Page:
Back in June of 2006, I became an official my Prosper borrower when my loan for $3,500 was funded by thirteen Prosper lenders. While I loved the concept of people-to-people lending, I also had to make sure that obtaining a loan through Prosper was worth it. Before listing my loan, I made some rough calculations. For this article, I decided to take a closer look.
Before we get too far into the numbers, I want to point out that I ended up paying off my Prosper loan early. To keep things simple, I am only going to look at how much I would have saved if I took the full three years to pay my loan.
Directly from my Prosper truth in lending agreement, I see that my loan closed at 10.59% resulting in a finance charge of $595.64. Prosper also took their fee ($35) by reducing my total amount financed, so that finance charge is more like $630.64.
My credit card at the time was a little over 13%. We’ll round up to 14% for this example because they did later end up increasing my interest rate to a little over 14%. The payment to this card will be the same as the monthly payment for my Prosper loan ($112.77).
Using the handy calculator at Bankrate.com, I plugged in the numbers and turned them into the graph below.
If I took the full three years to pay off my Prosper loan, it would have saved me $240 in finance charges. That may not seem like a lot. But, there is something else that is important to consider with credit cards. They may raise your interest rate!
For instance, some credit cards have a universal default clause written into your agreement with them. So, if you pay any bill late (not just that credit card bill), you may find yourself with a raised interest rate.
Then sometimes, credit card companies raise their rate across the board or they magically raise your rate, claiming that your debt load is too high. Trusting that a credit card interest rate will stay constant is almost like trusting that kissing a frog will turn it into a prince. You can’t.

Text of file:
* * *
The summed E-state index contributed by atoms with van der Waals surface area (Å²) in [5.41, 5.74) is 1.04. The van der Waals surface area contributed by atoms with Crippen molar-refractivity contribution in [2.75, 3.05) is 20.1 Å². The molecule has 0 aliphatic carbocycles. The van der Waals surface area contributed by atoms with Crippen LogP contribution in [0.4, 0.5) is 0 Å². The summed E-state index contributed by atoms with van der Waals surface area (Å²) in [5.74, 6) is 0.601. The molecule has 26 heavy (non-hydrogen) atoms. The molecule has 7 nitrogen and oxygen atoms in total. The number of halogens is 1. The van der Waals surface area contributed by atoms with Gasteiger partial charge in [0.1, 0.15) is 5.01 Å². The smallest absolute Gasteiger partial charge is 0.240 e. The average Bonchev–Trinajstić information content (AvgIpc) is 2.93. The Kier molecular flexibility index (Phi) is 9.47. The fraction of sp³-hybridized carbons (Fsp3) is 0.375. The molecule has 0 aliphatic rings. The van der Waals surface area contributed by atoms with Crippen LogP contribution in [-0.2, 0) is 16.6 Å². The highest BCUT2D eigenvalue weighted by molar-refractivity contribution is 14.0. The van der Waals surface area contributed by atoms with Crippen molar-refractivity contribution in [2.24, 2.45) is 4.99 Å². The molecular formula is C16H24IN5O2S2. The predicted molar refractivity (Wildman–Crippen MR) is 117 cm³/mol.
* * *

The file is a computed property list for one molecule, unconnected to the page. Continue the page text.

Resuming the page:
Because of the unpredictability with my credit card interest rate, I had to factor that in as well. So I included in the graph below a spot for the same debt balance at a 29% interest rate. That seems to be the max it may increase to (at least that I’ve read for my particular credit card company).
As you can see from the above graph, the total finance charges paid would have ranged between $631 (Prosper loan) and $3,048 (credit card at 29%). I’ll never know for sure exactly how much I would have saved if I took the full three years to pay off my Prosper loan. But I think it is safe to say that I would have saved between $240 and $2,400 by transferring my credit card debt to a Prosper loan.
To me, the savings was worth it
Tricia is the blogger behind Blogging Away Debt. In her blog, she documents her family’s journey to pay off over $37,000 in credit card debt. Part of her debt reduction plan included a loan from Prosper.com. It originated in June of 2006 and was paid in full in October of 2007.